It’s a Kind of Magic

I took this photo of a (probably) female Black-chinned HummingbirdArchilochus alexandri, several weeks ago.  She was guarding a stand of blooming Turk’s cap, Malvaviscus arboreus var. drummondii, with all vigor and spunk.  That’s the hummingbird way, after all:  tough and territorial, they fight with one another for the pick of nectar sources, and in this particular case and as it’s so late in the season, I’m certain she was preparing for her flight south, her fueling for migration a requirement for survival.

I doubt if the British rock band, Queen, had bird migration in mind with their 1986 song, It’s a Kind of Magic, but I find the pull and drive for migration an enigma, something so astonishing that it’s hard to fathom, and something pulsing with a kind of magic.

Nevertheless, here in my oak tree, resting between sips of Turk’s cap nectar and bullies of other hummingbirds, she looks quiet and contemplative.  I wonder–does she think about her journey, or is she driven purely by instinct, by forces beyond her control?

Does she plan her trip? Does she fear it?

The Turk’s cap blooms are done for the year, the hummingbird gone; I hope my garden provided what she and her kind needed. Please, may she return in spring to guard next season’s blooms.

Appreciative for the gifts a garden bestows, I’m joining today with Anna and her Wednesday Vignette.   Check out her beautiful Flutter and Hum for musings of various sorts.

*The Queen video is comprised of work from visual artists worldwide, submitted to accompany the song.  It’s a fun one!*

18 thoughts on “It’s a Kind of Magic

  1. Migration IS one of the many miracles of the world. There was definitely something in the air yesterday, down at the dock. There were masses of birds stirring, seemingly getting ready for something big. If you haven’t already, you should definitely check out my friend Tamara’s latest blog post. There is a photo of a hummingbird you don’t often see toward the end. Amazing, and so fitting that it would choose her garden to grace with its presence. Take a look! https://www.chickadeegardens.com/2019/10/autumn-vignettes-at-chickadee-gardens.html

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  2. That’s a great video. Oddly enough, I’ve never heard the song. I suspect it didn’t get the radio play others of their hits did, which would explain it. This has been my week for being introduced to new music. I’d never heard of the group Muse — I think I’m older than I realized.

    When I was at Brazoria last weekend, there were monarchs everywhere. I’d assumed they all had gone, but not so. I heard that there’s been banding going on down that way, too, to help with tracking them. I even found a refuge volunteer with a butterfly net, collecting some. They raise monarchs there, and release them, though we started talking about other things, and I neglected to ask what was happening with those he collected.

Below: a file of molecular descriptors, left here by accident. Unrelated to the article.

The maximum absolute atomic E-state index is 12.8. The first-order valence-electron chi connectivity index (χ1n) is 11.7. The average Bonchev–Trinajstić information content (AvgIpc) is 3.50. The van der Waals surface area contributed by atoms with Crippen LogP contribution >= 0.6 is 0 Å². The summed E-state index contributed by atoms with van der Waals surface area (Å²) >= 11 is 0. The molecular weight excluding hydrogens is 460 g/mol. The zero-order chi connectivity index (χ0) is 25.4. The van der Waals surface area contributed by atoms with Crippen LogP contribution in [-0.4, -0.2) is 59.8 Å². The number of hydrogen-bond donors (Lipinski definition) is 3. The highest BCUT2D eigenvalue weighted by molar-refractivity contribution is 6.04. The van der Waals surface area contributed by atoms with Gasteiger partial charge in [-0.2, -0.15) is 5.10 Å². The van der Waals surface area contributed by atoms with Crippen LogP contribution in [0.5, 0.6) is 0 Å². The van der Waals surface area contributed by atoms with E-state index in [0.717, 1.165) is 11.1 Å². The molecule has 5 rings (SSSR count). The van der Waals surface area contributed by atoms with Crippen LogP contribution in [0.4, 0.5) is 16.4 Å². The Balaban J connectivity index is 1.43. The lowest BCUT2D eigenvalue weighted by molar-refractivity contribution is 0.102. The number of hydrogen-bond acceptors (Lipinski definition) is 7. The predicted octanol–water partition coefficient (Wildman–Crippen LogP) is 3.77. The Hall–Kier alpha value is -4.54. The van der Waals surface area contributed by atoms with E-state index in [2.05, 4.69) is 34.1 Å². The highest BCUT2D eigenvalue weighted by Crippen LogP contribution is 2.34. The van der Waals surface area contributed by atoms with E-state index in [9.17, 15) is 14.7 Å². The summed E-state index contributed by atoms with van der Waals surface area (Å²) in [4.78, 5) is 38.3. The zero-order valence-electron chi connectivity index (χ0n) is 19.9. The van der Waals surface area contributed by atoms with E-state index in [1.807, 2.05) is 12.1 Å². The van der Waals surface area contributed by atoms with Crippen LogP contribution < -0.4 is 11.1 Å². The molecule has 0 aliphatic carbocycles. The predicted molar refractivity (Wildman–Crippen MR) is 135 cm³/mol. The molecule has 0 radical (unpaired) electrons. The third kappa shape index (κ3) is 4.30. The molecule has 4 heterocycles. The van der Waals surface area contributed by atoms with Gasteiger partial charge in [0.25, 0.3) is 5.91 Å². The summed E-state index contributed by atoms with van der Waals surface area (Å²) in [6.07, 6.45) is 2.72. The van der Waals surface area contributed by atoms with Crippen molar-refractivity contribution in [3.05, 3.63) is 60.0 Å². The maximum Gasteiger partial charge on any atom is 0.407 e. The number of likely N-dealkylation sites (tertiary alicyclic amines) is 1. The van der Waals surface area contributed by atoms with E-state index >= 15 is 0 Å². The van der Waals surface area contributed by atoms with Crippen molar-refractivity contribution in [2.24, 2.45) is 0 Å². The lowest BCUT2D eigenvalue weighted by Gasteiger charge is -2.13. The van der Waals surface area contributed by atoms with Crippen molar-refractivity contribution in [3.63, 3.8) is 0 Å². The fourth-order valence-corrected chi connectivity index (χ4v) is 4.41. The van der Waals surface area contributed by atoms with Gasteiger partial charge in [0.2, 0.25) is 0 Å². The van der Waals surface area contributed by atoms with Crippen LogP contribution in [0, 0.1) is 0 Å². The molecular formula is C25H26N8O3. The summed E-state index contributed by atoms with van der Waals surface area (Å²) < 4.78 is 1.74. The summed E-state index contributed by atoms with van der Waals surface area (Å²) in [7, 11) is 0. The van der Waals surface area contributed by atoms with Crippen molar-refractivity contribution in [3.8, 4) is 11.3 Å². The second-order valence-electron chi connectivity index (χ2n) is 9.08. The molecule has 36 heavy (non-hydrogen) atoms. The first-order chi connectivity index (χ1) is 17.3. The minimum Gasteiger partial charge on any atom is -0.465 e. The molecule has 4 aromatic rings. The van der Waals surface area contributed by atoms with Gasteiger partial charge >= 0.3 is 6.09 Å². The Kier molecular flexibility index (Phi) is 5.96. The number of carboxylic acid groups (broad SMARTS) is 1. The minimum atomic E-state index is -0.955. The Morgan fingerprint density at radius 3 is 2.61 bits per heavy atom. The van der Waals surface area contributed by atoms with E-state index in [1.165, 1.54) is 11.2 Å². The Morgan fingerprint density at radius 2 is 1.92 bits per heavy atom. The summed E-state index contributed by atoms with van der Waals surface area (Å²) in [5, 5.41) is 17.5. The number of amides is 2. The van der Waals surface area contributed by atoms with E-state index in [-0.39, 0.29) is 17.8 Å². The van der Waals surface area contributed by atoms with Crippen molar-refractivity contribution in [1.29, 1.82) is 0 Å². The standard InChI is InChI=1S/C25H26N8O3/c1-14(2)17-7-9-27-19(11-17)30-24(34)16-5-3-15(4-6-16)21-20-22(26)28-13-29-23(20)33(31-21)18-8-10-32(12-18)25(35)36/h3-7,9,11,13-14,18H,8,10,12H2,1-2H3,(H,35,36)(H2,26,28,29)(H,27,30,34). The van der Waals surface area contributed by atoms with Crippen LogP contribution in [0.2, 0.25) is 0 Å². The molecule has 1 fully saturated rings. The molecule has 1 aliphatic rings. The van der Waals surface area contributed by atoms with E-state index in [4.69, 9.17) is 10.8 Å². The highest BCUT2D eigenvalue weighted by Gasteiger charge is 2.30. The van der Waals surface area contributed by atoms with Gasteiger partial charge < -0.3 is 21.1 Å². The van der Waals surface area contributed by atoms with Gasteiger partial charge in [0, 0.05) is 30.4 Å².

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    • Isn’t it a wonderful video?! There are two more, one with dancers for “Don’t Stop Me Now’ : https://www.youtube.com/watch?v=ZzERTATm4aM ; and one for Bo Rhap, with musicians: https://www.youtube.com/watch?v=bqtkrsTQltM

      I’ve heard of Muse and that’s all I can say. I’ll look’em up!

      Honestly, I’m a fairly new Queen/Freddie Mercury fan, I only knew the big hits, but they have a large body of work (well, 22 years of music making). I’m currently going through all their albums with the assistance of a couple of blogs which analyze their music. And then, of course, there’s Freddie’s solo stuff and collaboration with the opera singer, Montserrat Caballe. So much to learn!

      My son and husband firmly believe I have lost my mind…

      Nice about the monarchs. I was sure all of ours had passed through, but saw one yesterday as I was leaving the house. We’re now in the wet and cold, so any remaining here will keep a low profile until the sun comes out again–which it always does.

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      • There’s a lot of Muse I don’t like at all, and I think the official video for “Uprising” is a little odd, but the lead vocalist is great, and they tend to incorporate a lot of classical music, which gives some interesting effects from time to time. If you just listen to “Uprising” without watching the video, the musical sophistication comes through.

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      • Oh man, Linda–I just listened (and didn’t watch the video! lol)–I love that song and you’re right, the lead vocalist is great. I’m doing some rather mindless computer work for a political organization right now, listening to music (because why, oh why, would I want to listen to the news??), but I have to keep from bouncing in my chair at the desk. 🙂

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  3. I truly enjoy your articles. They are so well written and often express my thoughts perfectly. I wish I could express my love of nature (especially Hummingbirds and Screech Owls) so well.

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  4. Ha, it’s a long time since I’ve listened to that track! Love the hummingbird photo. I am in awe of the distances travelled during migration. It is a kind of magic. We’ve currently got geese flying in (noisily) for the winter.

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  5. Migration is one of the great mysteries. Was the hummingbird asking herself, as I often do, “why am I doing this?” I sometimes wonder what the connections might be between human and animal migration.

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